Cultural Revolution and chinese contemporary art

The Cultural Revolution came to an end in 1976. However, the Cultural Revolution’s specter has not faded even after more than 30 years. It is still being seen by Chinese musicians, but it is now darker than in the past. Previously, the shadow was thought to be a tragedy and a catastrophe, but now it is a seduction that alluresly occupies the whole air. Starting with the exhibition titled “Mao Goes Pop,” which was held at the Contemporary Art Museum in Sydney, Australia, in 1988, the Cultural Revolution pop has become a popular brand in China. Such was experienced during the transformation of the Chinese state from the poverty of Cold War to higher levels of commercialism that affects the entire population.
Artists who have experienced Cultural Revolution gradually became the leading figures not only in China but also the global art world in the past three decades. They were attempting to use art as their weapons to break through the cage of Cultural Revolution, but many of them were also trapped in the bubble of Cultural Revolution for the rest of their life.
Artists in the Cultural Revolution have engaged in the exploitation of the Chinese political theme. The post-cultural revolution thought negates the evolution logic since it does not have any single idea, which is new from what was experienced during the Cultural Revolution. The Cultural Revolution power game is now seeing a new perspective where it is replaced increasingly by the insidious money game. When a person does not engage in the process of self-questioning, art is then considered to be plagiarism; through the adoption of the art movements and language of the European or Americans, the art of the Chinese has a role to play in Western hegemony.
In 1979, artists from China were highly exposed to the art history of the west that resulted into the development of a turnover on the issue of artistic styles. Different historians of art express different opinions about what happened after such an exposure of the Chinese artists to the west.
Considering the history of western art, the current artistic work in China could have been in existence for approximately five years. For thousands of years, China had its unique artistic developments based on its independent logic that cannot be interchanged with a model from the west. Nevertheless, during the late 20th century, the Chinese people focused on using the western framework as a way of institutionalizing and defining the Chinese art.
In 1984, the Sixth Annual All China Art Exhibition and after that, the youth started organizing a lot of art exhibitions throughout China. At first, the exhibitions were small scale, but they later became large scale which led to the New Wave movement in 1985. The background of this art movement is very complicated because it is a reflection of the relative studies of both the western and Chinese cultures that have flourished in China over time. It also resulted because of clashes between the western and Chinese culture. The primary aim of this movement was to bring Chinese art to the modern world and reconsider tradition because people had borrowed traits from the Western Culture because China had opened to the West.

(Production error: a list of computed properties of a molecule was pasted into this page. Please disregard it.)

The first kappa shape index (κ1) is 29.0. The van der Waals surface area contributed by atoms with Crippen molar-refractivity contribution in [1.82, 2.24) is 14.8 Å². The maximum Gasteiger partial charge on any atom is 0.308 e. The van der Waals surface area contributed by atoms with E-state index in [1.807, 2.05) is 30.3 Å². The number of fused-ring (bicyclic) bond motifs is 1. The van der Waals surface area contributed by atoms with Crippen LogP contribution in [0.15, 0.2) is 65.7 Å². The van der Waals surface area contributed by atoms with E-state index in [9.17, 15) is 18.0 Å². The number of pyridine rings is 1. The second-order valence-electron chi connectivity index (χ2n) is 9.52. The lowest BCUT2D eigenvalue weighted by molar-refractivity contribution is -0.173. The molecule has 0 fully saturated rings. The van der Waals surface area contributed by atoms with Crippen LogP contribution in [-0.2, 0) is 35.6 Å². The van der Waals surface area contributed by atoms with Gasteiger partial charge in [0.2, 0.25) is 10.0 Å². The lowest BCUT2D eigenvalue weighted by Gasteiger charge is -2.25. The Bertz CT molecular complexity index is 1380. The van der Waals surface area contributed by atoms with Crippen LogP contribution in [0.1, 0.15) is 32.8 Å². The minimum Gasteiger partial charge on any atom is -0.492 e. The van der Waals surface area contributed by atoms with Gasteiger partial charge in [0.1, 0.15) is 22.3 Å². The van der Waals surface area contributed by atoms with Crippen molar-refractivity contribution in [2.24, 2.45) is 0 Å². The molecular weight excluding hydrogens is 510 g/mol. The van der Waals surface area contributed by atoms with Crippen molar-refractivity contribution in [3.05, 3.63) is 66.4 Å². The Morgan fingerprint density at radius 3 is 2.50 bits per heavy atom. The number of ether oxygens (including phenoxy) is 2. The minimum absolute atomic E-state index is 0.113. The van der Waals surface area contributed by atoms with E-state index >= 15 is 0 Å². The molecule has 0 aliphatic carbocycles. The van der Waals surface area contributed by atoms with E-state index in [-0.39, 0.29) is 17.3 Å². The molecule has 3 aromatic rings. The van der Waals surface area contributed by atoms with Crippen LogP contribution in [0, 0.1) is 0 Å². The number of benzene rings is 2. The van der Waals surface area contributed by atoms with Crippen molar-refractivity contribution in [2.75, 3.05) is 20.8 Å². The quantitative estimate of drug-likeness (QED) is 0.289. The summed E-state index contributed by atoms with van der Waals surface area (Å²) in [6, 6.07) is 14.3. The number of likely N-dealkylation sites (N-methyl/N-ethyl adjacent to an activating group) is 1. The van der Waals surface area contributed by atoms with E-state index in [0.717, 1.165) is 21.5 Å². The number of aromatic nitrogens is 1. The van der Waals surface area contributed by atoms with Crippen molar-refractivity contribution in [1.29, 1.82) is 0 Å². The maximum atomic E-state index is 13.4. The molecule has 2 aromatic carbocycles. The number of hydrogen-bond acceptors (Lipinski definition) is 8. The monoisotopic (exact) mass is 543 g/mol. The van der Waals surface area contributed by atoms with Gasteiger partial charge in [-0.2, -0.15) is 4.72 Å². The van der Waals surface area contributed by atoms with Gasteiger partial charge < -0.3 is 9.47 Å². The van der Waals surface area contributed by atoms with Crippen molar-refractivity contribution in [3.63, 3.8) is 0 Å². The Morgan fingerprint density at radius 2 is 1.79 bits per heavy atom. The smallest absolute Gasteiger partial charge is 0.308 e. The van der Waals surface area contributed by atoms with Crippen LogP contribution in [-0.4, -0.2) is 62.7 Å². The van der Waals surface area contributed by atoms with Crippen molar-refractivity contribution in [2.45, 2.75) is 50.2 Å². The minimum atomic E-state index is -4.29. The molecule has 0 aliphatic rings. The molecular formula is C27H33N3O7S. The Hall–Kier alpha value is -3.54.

The post-Cultural Revolution led to the trends such as “pseudo-naturalism,” “scar art,” “for art’s sake” and “stream of life.” The exhibition provided an overview of a creative period in the modern history of the Chinese. Therefore, it psychologically prepared the Chinese painters for the new wave. Factors that facilitated the movement include the self-examination of culture because China had opened to the outside world and the dramatic twists and turns that took place in China’s history. For that reason, the 1985 New Wave can be divided into three trends which are renewed concepts and behaviorism, rationality and religiosity, and finally intuitionism and mystery.
Firstly, the trend of rationalism and religiosity was represented by the Jiangsu Youth Art Week Exhibition, Zhejiang 1985 New Space, and the Northern Art Group. Theoretical considerations were the main influence on this trends. The Northern Art Group consisted of writers, scientists, and painters. One of their slogans was “Northern Culture.” The works of this groups brought about religious messages but lacked superstitions. The Zhejiang painters saw that intuition supplemented the act of creation and it is also a primary factor in creativity. Gu Wenda did not like the idea of self-expression because he saw it as being egoistic. Additionally, he also believed that human feeling should rely on spiritual images and not visual experiences.